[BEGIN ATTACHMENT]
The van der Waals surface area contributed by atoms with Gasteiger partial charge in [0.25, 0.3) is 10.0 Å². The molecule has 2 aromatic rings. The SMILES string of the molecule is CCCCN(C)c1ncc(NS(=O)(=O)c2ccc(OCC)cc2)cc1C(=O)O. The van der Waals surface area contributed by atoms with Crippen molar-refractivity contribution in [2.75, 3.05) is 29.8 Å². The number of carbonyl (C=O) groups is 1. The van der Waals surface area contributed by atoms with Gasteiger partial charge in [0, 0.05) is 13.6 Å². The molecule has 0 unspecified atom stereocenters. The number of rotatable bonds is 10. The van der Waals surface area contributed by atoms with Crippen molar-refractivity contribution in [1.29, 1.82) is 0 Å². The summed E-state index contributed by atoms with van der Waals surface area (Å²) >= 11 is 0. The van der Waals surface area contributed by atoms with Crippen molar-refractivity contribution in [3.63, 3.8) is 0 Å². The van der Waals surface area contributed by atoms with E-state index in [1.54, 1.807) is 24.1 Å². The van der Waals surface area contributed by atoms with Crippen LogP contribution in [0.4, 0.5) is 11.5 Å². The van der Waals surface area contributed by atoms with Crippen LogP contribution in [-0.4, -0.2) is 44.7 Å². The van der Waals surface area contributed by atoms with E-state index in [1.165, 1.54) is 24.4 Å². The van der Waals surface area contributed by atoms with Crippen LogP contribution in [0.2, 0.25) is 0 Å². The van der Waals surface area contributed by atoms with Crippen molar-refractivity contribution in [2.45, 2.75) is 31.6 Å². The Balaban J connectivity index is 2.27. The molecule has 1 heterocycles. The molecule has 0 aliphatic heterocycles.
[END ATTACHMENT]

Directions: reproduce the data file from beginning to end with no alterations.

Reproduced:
The van der Waals surface area contributed by atoms with Gasteiger partial charge in [0.25, 0.3) is 10.0 Å². The molecule has 2 aromatic rings. The SMILES string of the molecule is CCCCN(C)c1ncc(NS(=O)(=O)c2ccc(OCC)cc2)cc1C(=O)O. The van der Waals surface area contributed by atoms with Crippen molar-refractivity contribution in [2.75, 3.05) is 29.8 Å². The number of carbonyl (C=O) groups is 1. The van der Waals surface area contributed by atoms with Gasteiger partial charge in [0, 0.05) is 13.6 Å². The molecule has 0 unspecified atom stereocenters. The number of rotatable bonds is 10. The van der Waals surface area contributed by atoms with Crippen molar-refractivity contribution in [1.29, 1.82) is 0 Å². The summed E-state index contributed by atoms with van der Waals surface area (Å²) >= 11 is 0. The van der Waals surface area contributed by atoms with Crippen molar-refractivity contribution in [3.63, 3.8) is 0 Å². The van der Waals surface area contributed by atoms with E-state index in [1.54, 1.807) is 24.1 Å². The van der Waals surface area contributed by atoms with Crippen LogP contribution in [0.4, 0.5) is 11.5 Å². The van der Waals surface area contributed by atoms with Crippen LogP contribution in [-0.4, -0.2) is 44.7 Å². The van der Waals surface area contributed by atoms with E-state index in [1.165, 1.54) is 24.4 Å². The van der Waals surface area contributed by atoms with Crippen LogP contribution in [0.2, 0.25) is 0 Å². The van der Waals surface area contributed by atoms with Crippen molar-refractivity contribution in [2.45, 2.75) is 31.6 Å². The Balaban J connectivity index is 2.27. The molecule has 1 heterocycles. The molecule has 0 aliphatic heterocycles.